Guy impressed me with his knowledge from his previous visit. He showed me a crack in the wall and told me these were found all around and deliberate for defending by bow and arrow, I could only think of how drafty it must have made the house!
The temperature crept up in the sunshine and I felt like the plants were opening up even while we were there, I love the way spring unfolds around you at this time of year. Another month and I think it will be really stunning here.
Woodland paths are well marked out through the valley gardens and planted to offer beautiful views, the children had all ran on ahead while I stopped to admire and photograph all that I saw.
I did feel slightly sad that my children no longer wanted to visit the play area. This natural wooden equipment was crying out for some children but mine rarely indulge these days.
However they weren’t beyond a bit of larking around leaping over the flower beds, running and even stopping to pet a brass hare.
The house is set up the hill and it is a short walk from here down to the quayside where the creek boasts some wonderful views.
Water brings out the child in my kids still and the boys dared each other down the steps hovering over the sinking mud while I shouted at them to come back fearing the worst!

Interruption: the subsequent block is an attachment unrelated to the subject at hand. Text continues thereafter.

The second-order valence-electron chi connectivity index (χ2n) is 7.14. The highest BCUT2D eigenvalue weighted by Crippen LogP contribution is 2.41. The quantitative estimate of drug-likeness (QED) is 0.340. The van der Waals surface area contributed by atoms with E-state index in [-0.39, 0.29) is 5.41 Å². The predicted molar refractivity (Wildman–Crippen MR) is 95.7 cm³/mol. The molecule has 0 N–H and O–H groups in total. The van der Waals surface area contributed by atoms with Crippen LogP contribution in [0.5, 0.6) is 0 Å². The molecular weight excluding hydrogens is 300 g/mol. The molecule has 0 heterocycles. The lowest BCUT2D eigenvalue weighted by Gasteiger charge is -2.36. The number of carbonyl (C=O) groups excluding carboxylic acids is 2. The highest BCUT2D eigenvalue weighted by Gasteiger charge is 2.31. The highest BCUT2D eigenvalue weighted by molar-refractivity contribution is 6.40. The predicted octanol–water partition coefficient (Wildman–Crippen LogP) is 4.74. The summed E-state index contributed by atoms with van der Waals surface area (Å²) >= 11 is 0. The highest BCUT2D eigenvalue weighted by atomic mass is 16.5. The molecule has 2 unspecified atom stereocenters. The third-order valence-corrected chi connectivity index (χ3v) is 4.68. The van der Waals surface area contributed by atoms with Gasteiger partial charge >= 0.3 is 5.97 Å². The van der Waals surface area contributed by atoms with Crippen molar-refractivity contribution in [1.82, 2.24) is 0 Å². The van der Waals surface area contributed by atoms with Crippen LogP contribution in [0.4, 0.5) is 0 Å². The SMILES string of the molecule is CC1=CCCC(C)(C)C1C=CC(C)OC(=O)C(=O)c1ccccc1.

The shamrock boat takes harbour tours in the summer, it was very much grounded now but it didn’t prevent the kids ignoring the signs and hopping aboard for a good explore.
I can thoroughly recommend Cotehele if you are staying at Coombe Mill, with a lovely looking pub and cafe on the water’s edge or picnic tables by the play area it would make a lovely family day out. I rather fancy returning when the house it open and they have a Victorian dressing up day going on.
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A few of my favourites from last week:
I was thrilled by the enthusiasm from Mummy to Boyz writing about her family visit to us here at Coombe Mill.
A day full of educational fun was enjoyed by North East Family Fun at Tynemouth Priory and Castle.
Mummy M's Memories hiked through the countryside to savour the wonderful views from The Cloud.
Spring animals on the farm are such a delight, I make no secret of the fact it is my favourite time of year here at Coombe Mill, yet I forget from one season to another the heart break that can come with it too. While our little star Rocky the goat is making amazing progress we have had much less luck in lambing. Last year I was rejoicing in our first ever year of not losing a single lamb or mother, just having to hand raise Ebony.